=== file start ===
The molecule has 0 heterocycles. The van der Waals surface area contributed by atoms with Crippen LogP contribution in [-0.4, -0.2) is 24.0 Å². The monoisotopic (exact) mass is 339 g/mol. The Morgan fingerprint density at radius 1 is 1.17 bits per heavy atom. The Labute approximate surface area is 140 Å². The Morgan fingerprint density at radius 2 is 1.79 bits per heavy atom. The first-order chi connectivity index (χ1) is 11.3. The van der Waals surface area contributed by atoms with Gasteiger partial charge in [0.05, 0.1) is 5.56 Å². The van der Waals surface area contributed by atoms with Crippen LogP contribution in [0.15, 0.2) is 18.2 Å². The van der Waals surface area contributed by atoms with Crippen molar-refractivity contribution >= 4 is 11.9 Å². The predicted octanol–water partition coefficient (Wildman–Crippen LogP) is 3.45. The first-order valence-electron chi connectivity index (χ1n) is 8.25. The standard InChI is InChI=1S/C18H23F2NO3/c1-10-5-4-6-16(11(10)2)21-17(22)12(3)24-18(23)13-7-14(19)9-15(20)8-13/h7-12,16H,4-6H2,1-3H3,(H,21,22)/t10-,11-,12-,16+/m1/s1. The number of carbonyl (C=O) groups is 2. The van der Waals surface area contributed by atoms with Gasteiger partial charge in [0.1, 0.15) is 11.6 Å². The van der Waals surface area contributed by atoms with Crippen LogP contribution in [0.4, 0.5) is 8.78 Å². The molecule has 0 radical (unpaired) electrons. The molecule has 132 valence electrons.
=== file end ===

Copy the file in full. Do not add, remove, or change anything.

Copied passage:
The molecule has 0 heterocycles. The van der Waals surface area contributed by atoms with Crippen LogP contribution in [-0.4, -0.2) is 24.0 Å². The monoisotopic (exact) mass is 339 g/mol. The Morgan fingerprint density at radius 1 is 1.17 bits per heavy atom. The Labute approximate surface area is 140 Å². The Morgan fingerprint density at radius 2 is 1.79 bits per heavy atom. The first-order chi connectivity index (χ1) is 11.3. The van der Waals surface area contributed by atoms with Gasteiger partial charge in [0.05, 0.1) is 5.56 Å². The van der Waals surface area contributed by atoms with Crippen LogP contribution in [0.15, 0.2) is 18.2 Å². The van der Waals surface area contributed by atoms with Crippen molar-refractivity contribution >= 4 is 11.9 Å². The predicted octanol–water partition coefficient (Wildman–Crippen LogP) is 3.45. The first-order valence-electron chi connectivity index (χ1n) is 8.25. The standard InChI is InChI=1S/C18H23F2NO3/c1-10-5-4-6-16(11(10)2)21-17(22)12(3)24-18(23)13-7-14(19)9-15(20)8-13/h7-12,16H,4-6H2,1-3H3,(H,21,22)/t10-,11-,12-,16+/m1/s1. The number of carbonyl (C=O) groups is 2. The van der Waals surface area contributed by atoms with Gasteiger partial charge in [0.1, 0.15) is 11.6 Å². The van der Waals surface area contributed by atoms with Crippen LogP contribution in [0.4, 0.5) is 8.78 Å². The molecule has 0 radical (unpaired) electrons. The molecule has 132 valence electrons.